Here’s Annabel Crabb reporting on negative campaigning.
Fear Is The Winner
Of the 30 TV ads commissioned and aired by the Coalition, 29 attack Labor, and only 6 offer any positive reason to vote Liberal (thanks to Gruen Nation’s hardworking research bunnies Xtreme Info, for their analysis).
Of the 24 ads aired nationally by Labor, 19 are negative assaults on the Opposition, and just 10 give the viewer any positive encouragement to stick with the Government.
If you read it quickly it seems like they’re both at it doesn’t it? Well they are both at it. Negative ads work better than any other ads. But you don’t really need to understand David Ricardo’s theory of comparative advantage to think that what matters in assessing the issue is the comparative extent of negativity on either side (if one thinks it’s an important issue).
So let’s imagine that Annabel wanted to help us understand who was more negative. She might mention the slogans – one lot of which are at least notionally positive even if they are obviously (axiomatically?) intended to conjure up a contrast with their opponents. One lot are “moving forward” and “a strong economy, schools and education” or whatever it is. The others is Stop the waste, stop Labor’s new taxes, stop the boats etc. Call me old fashioned, but the latter slogan is negative. It’s certainly more negative than the former ones.
Then there are the ratio of positive ads to negative ones as reported by Crabb above. The ratio of positive to all ads for the Coalition is 3%, and for Labor is nearly ten times that at 26%. The ratio of ads with ‘some positives’ to all ads is 20% for the coalition and over twice that at 42%. That suggests a bit of a difference to me.
But what did we have on the ABC news last night? Joe Hockey saying how negative Julia was. No criticism of him for spinning it that way. Good on him. And this isn’t an accusation of general ABC bias, or even of particular bias. It’s the more or less random result of media values and of a smart coalition strategy to try to ensure it’s opponent, and not itself was more spinned against than spinning. And I have this fond, and old fashioned hope that the ABC News might (one day . . . ) amount to something more considered than the random outcome of a set of decisions based on nothing more than entertainment (even if I’ll concede that it also has to be as compelling viewing as the producers can make it).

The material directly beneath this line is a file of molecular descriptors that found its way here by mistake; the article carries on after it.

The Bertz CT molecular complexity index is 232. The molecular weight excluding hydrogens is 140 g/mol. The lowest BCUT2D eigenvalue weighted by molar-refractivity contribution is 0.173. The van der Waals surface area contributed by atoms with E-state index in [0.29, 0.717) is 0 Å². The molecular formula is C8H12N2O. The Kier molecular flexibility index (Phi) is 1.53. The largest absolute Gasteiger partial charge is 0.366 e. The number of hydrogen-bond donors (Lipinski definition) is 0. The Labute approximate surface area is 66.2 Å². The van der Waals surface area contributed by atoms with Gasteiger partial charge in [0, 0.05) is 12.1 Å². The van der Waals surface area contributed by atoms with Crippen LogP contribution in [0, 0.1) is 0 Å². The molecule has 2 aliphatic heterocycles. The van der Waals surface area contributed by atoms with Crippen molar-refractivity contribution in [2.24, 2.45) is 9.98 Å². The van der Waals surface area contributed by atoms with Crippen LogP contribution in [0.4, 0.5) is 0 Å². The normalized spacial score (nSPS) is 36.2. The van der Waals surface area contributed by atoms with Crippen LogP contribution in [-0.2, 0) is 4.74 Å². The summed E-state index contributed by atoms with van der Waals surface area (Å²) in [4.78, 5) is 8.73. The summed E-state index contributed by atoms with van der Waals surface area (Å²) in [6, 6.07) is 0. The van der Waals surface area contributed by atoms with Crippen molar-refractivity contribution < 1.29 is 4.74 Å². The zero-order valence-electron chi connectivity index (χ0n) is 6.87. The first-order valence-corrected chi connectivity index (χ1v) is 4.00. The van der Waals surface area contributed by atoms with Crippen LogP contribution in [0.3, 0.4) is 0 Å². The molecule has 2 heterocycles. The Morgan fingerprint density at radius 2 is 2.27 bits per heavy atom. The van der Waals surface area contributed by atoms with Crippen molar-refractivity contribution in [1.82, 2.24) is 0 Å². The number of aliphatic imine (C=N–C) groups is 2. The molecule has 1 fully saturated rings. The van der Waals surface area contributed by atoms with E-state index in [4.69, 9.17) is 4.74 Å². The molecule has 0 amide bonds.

But why would the ABC run that as a story – and only that – if they thought people might want to deliberate on negativity in the campaign? But we all know the answer don’t we? The news – including, deplorably, the ABC news, is no more nor less than a bunch of the most compelling ‘grabs’ the producers can throw together in a hurry on issues deemed to be ‘issues of the day’. Issues of the day are determined by what . . . ? Well the default is the two parties’ planned ‘messages’ for the day.
Unless there’s an embarrassment. You know, something important like someone running through a shopping centre in speedos (the thrill here is that it’s not clear whose campaign is embarrassed – oh the suspense!), the leak of one person’s version of what someone said behind closed doors. Or Mark Latham barging through a media barrier to do a bit of promotion for his segment on 60 minutes. Or perhaps something even more telegenic, and thus important . . . like John Howard stumbling on his way off the speaker’s platform (this proves that he is old, which until now has been a ‘sleeper’. “So Michelle, how do you think this will play in the electorate”, “Fran, Howard is a seasoned campaigner, so he’ll be wanting to just walk off podiums for the duration of the campaign from now on. One thing’s for sure though. . . . he can’t afford any further stumbles” “Thanks Michelle, we’ll have to leave it there”. “Thanks Fran”.).
Oops: the table looks lovely in WordPress’s rich text editor. Not so much in html. Sorry about that, but I think you can work out what it says. (I’ve now removed it and just written the important numbers into the relevant sentence.